Julian Beaumont, The Macquarie Group Collection – the land and its psyche, Newsouth Publishing 2012

Julian Beaumont, The Macquarie Group Collection – the land and its psyche, Newsouth Publishing 2012

John R Walker

Rarely in the last decade has an artist captured the essence of the Australian bush like John R Walker.  He has a love and feel of the countryside that is strong in his paintings.  The Collection has a number of Walker’s paintings, mainly gouache on paper.  The two represented here are from different series but have the same essential qualities of Australian landscape.
Born in 1957, John R Walker lives and works in Braidwood, New South Wales.  He gained his art diploma in 1978 from Alexander Mackie College in Sydney and the following year embarked on a prolific history of solo exhibitions, mainly in Sydney but also in St Louis in the United States of America.  In addition to his painting career, Walker was a lecturer in drawing and painting at several institutions over the twenty years to 2002.  He has won several awards during his career and is represented in several major public collections including the NGA and the AGNSW, and in numerous private collections.

The genesis of John R Walker’s approach to his painting is his complete fascination for the history of the landscape, of any landscape.  He sees his work as “history painting” in the sense that there is an awareness of the story of each place that he paints.  “Landscape is history,” he said to the writer in a recent conversation.  “Landscape is subject to human intervention over many years and each generation places a new layer of history over the old.”  His painting references these layers and the effects of human presence.  He cites as an example the relatively recent impact of farming on the bush, when observing the gullies caused by erosion.

“I immerse myself in a particular place when I’m painting and feel its story.  I move towards a resolution, a summing up of that story.”  Walker says that he finds all kinds of objects in the landscape that are part of what it is and what it represents.  An old barbed wire fence gives him not only a physical, visual reference but also a historical one.  Fenceline (2000) was painted when he was at Mount View in the Lower Hunter Valley of New South Wales, using an old hut a studio.  He talked about the convergence of two gullies, a steeply rising, narrow ridge, open ground but for two angophora floribunda trees.  The fenceline went up the ridge, giving an instant visual indication of the shape of the slope.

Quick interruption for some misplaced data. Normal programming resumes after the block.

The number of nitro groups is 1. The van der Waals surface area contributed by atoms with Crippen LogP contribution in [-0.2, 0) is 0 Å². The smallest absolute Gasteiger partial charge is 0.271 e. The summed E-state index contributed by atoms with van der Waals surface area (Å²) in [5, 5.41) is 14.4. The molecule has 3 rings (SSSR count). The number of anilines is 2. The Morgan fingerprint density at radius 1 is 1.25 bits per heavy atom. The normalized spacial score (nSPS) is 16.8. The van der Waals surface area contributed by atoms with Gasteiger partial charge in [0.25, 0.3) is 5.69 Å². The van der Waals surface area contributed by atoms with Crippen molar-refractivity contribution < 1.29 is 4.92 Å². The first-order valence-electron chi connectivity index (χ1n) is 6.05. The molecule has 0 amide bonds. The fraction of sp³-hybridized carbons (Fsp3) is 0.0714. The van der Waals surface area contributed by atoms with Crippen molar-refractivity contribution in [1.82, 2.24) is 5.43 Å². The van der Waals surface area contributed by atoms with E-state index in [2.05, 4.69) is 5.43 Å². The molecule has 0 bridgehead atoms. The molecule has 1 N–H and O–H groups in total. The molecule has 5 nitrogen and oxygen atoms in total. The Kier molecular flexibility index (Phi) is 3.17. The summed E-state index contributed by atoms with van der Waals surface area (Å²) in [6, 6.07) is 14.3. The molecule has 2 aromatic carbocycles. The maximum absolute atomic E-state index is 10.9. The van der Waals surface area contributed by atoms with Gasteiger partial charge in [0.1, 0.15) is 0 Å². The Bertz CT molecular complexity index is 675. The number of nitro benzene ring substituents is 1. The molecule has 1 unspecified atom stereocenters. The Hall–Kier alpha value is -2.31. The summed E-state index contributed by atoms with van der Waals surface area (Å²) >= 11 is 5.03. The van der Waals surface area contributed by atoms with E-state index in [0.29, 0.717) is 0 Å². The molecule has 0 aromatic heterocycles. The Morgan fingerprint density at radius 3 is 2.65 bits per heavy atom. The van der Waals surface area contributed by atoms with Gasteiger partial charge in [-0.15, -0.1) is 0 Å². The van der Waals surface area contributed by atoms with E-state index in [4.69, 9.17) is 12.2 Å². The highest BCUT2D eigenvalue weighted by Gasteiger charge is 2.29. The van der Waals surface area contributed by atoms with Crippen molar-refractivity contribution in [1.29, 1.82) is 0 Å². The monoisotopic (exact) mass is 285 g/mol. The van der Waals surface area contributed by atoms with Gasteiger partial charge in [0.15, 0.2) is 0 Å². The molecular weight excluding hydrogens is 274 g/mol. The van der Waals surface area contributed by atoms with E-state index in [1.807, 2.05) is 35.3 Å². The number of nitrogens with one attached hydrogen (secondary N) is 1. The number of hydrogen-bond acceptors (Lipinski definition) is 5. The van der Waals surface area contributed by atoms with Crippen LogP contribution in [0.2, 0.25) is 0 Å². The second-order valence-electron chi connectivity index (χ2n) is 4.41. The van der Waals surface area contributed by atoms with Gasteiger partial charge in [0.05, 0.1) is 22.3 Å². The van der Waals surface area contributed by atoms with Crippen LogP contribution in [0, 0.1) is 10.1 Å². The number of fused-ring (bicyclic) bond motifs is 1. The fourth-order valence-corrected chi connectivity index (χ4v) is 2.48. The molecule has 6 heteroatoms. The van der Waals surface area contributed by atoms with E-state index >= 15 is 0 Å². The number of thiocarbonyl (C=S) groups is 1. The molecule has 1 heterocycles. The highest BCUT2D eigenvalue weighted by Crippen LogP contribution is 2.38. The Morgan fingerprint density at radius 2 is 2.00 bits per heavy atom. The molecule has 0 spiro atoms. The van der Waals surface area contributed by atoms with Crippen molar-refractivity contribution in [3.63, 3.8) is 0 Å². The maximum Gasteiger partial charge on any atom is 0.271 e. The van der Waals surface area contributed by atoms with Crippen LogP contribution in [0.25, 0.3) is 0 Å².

Walker moved to Braidwood in 2002.  Ian’s Hill (2003) was painted on a neighbour’s property, in what the artist called “an island of natural bush in the sparse country grass plateau.  It took me a while to get used to the semi-arid ground – it was very different to the dense sclerophyll forests of the east coast.”  This painting is of a gentle rise.  Walker’s acute observation noted the sub-alpine vegetation of the area contained more stunted, mallee-like trees than in the Hunter Valley.

John R Walker’s distinctive mark is his economy of brushwork, often resulting in a surface with minimal application of paint, perhaps in reference to the sparse vegetation of the country that he depicts so often.  Walker sees representation as an end in itself, is fascinated by the area that hovers between the states of reality and imagination, and is not interested in illustration for its own sake.  He sees the representation of a tree in his painting more as a representation of the tree in his mind, of his experience.